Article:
Summer dreams, ripped at the seams

IBy Daniel Phan
idle hands are the devil’s playground!” This aphorism mirrors the message the cast and crew of “Summerfolk” relay to their audience. The University, partnered with the Guthrie Theatre, offers a Bachelor of Fine Arts Actor Training Program. Its junior class presents “Summerfolk,” Maxim Gorky’s story about a group of Russia’s elite who idle during the summer months. However, the vacation turns out to be anything but idle. The Summerfolk are living during the chaotic times before the Russian revolution but find themselves helpless to do anything except bicker with one another about changing society and argue about the meaning of life.

This four-act play delves into the issues of gender roles, sex, adultery, jealousy, philosophy, politics and love. Although this play takes place at the turn of the last century, the examination of these themes still holds weight today. Director Kenneth Mitchell’s interpretation makes difficult ideas like these easily digestible. His talented group of actors makes the three-hour show compelling with their excellent timing and on-stage chemistry.

What is compelling about Gorky’s writing is that each character has a differing personal struggle, yet he is able to connect them to form a general crisis for the entire Summerfolk. The undertone of animosity toward every other character is brilliantly played by Carena Crowell, whose character (Marya Lvovna) evokes fear in the other female characters and some of the men. Crowell’s focus, connection and stage attitude induces one’s recollection of someone in his or her own life who once had emotional power over him or her. The role of Varvara Mikhailovna (played by Lindsey Obrzut) anchors all of the characters’ neurotic and sometimes disturbing behavior. Obrzut’s interpretation of her character’s lack of passion for trivial issues aids the audience’s understanding of the internal struggles of each character.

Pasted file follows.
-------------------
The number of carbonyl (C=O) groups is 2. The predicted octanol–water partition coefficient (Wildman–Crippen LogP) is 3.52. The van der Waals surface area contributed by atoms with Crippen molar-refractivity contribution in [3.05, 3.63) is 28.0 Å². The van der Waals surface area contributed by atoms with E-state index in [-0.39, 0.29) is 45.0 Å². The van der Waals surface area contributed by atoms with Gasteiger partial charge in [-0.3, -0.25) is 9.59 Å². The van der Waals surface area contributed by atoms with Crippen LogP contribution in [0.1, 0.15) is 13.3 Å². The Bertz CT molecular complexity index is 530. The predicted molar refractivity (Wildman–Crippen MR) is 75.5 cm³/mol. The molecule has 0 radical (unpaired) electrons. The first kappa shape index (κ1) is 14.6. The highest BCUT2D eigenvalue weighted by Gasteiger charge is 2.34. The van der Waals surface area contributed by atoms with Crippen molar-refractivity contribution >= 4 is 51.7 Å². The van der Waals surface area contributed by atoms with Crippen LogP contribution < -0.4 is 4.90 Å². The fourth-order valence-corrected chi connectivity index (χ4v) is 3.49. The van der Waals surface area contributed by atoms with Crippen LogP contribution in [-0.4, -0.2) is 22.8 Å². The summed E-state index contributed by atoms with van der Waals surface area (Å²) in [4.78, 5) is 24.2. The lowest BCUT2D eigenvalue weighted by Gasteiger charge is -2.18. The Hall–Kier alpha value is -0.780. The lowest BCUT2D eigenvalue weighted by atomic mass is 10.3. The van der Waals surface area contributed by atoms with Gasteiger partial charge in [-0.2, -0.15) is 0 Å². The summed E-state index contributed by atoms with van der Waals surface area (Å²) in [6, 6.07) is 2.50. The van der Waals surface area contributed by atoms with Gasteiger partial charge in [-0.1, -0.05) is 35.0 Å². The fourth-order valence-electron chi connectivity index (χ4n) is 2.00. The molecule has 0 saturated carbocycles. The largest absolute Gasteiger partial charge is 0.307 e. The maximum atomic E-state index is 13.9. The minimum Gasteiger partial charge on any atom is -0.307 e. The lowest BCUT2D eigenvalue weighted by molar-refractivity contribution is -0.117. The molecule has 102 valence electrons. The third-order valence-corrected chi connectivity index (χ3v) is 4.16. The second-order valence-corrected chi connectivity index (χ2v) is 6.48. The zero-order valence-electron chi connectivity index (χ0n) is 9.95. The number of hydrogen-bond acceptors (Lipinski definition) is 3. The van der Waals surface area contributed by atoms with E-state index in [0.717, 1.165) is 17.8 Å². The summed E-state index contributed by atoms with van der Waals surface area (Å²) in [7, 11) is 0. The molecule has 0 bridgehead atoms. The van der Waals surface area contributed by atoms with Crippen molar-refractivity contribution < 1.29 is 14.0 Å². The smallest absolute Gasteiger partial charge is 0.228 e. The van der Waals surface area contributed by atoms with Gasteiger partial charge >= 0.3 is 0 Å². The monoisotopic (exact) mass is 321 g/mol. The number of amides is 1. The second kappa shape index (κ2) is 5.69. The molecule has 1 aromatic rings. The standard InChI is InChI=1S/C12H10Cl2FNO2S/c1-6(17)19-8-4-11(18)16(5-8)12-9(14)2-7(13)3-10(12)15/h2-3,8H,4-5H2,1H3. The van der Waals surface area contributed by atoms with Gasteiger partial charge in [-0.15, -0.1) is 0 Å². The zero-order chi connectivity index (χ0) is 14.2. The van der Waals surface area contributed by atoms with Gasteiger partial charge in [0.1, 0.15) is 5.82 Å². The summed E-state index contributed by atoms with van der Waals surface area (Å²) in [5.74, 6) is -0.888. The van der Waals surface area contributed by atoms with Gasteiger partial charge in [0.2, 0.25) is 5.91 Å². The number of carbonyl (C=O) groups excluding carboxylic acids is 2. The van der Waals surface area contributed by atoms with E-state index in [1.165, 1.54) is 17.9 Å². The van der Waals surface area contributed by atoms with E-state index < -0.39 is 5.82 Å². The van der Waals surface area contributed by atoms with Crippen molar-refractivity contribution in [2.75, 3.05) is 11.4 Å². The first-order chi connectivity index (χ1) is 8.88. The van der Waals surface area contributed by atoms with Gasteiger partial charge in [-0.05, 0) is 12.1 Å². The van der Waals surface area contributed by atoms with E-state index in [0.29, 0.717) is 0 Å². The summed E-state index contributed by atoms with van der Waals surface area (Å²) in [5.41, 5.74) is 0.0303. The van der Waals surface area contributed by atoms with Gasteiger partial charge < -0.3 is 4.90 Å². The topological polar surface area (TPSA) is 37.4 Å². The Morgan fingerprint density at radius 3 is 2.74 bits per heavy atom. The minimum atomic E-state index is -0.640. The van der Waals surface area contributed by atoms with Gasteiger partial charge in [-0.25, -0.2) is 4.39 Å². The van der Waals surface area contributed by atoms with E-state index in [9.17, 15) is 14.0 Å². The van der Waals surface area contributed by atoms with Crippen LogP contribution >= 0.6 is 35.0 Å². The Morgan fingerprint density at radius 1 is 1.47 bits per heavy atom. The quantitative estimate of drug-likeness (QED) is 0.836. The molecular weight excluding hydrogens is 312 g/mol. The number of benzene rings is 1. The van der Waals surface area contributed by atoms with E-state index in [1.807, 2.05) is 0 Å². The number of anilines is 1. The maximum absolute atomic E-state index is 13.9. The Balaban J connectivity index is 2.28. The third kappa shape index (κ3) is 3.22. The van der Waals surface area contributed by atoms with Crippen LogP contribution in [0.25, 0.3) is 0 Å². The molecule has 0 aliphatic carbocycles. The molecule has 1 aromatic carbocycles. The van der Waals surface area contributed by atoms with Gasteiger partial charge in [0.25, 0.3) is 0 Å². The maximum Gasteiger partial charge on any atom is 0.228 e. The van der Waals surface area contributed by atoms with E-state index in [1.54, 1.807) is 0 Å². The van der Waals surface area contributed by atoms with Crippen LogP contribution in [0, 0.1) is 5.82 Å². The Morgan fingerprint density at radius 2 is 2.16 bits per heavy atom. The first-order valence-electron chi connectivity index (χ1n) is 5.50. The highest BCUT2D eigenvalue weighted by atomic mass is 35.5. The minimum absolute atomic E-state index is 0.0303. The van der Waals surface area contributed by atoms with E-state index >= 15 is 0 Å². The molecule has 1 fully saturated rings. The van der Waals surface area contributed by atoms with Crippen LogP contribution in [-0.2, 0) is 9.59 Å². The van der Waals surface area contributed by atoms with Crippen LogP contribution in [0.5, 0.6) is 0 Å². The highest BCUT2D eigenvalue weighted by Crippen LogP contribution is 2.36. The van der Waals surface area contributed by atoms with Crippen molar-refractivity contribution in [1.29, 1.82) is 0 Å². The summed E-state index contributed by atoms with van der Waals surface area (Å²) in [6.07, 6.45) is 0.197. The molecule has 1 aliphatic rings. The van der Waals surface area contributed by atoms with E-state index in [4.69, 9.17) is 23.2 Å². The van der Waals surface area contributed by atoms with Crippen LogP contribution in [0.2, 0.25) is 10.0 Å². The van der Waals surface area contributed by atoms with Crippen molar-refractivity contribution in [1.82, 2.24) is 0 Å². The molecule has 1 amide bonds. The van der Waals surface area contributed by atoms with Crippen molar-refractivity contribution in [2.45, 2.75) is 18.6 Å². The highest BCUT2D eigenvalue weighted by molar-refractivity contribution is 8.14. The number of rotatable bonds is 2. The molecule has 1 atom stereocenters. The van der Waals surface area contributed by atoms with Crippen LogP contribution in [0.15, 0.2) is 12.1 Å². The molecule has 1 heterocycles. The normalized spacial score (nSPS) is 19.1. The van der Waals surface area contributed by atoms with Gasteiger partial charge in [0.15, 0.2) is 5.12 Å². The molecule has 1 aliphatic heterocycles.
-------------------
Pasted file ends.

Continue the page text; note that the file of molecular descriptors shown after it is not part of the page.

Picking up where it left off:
The characters of “Summerfolk” generally have nothing to do all day but recite poetry, discuss what should be done politically in their country, contemplate the meaning of life and form a trite dialogue. Each character has his or her own “moment of glory” either by reciting a poem or standing on his or her political or philosophical soapbox. It seems this is done only so they will have the chance to insincerely compliment each other. The play’s resolution comes when they all realize their whole summer has been wasted by their constant backbiting and their inability to “walk the walk” they have been preaching about.

What makes this show remarkable is that every actor has formed his or her character to establish a relationship with the audience. This difficult acting tool is best illustrated by Lindsey Obrzut. Her strong-willed Varvara grows throughout the play and then suddenly succumbs to her own strife. Ultimately, “Summerfolk” parallels the same issues Americans deal with in the early 21st century and provides a unique glimpse into each theatergoer’s own life.

“Summerfolk” plays through Saturday at the Rarig Center, (612) 624-2345